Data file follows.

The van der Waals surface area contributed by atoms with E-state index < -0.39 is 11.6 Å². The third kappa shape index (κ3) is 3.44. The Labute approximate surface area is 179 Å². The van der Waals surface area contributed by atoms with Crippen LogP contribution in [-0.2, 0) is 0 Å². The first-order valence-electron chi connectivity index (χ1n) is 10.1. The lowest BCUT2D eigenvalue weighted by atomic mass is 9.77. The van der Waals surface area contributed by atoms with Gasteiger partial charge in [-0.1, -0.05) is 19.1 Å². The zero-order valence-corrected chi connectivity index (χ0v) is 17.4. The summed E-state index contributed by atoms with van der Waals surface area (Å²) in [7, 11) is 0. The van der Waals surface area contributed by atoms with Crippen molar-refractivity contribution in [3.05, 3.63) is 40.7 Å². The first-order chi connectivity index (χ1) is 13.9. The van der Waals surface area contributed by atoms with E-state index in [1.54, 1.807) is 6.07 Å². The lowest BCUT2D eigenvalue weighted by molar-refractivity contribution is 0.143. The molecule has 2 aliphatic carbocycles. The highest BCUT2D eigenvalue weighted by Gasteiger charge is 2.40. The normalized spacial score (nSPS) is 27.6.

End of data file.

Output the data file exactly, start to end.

The van der Waals surface area contributed by atoms with E-state index < -0.39 is 11.6 Å². The third kappa shape index (κ3) is 3.44. The Labute approximate surface area is 179 Å². The van der Waals surface area contributed by atoms with Crippen LogP contribution in [-0.2, 0) is 0 Å². The first-order valence-electron chi connectivity index (χ1n) is 10.1. The lowest BCUT2D eigenvalue weighted by atomic mass is 9.77. The van der Waals surface area contributed by atoms with Gasteiger partial charge in [-0.1, -0.05) is 19.1 Å². The zero-order valence-corrected chi connectivity index (χ0v) is 17.4. The summed E-state index contributed by atoms with van der Waals surface area (Å²) in [7, 11) is 0. The van der Waals surface area contributed by atoms with Crippen molar-refractivity contribution in [3.05, 3.63) is 40.7 Å². The first-order chi connectivity index (χ1) is 13.9. The van der Waals surface area contributed by atoms with E-state index in [1.54, 1.807) is 6.07 Å². The lowest BCUT2D eigenvalue weighted by molar-refractivity contribution is 0.143. The molecule has 2 aliphatic carbocycles. The highest BCUT2D eigenvalue weighted by Gasteiger charge is 2.40. The normalized spacial score (nSPS) is 27.6.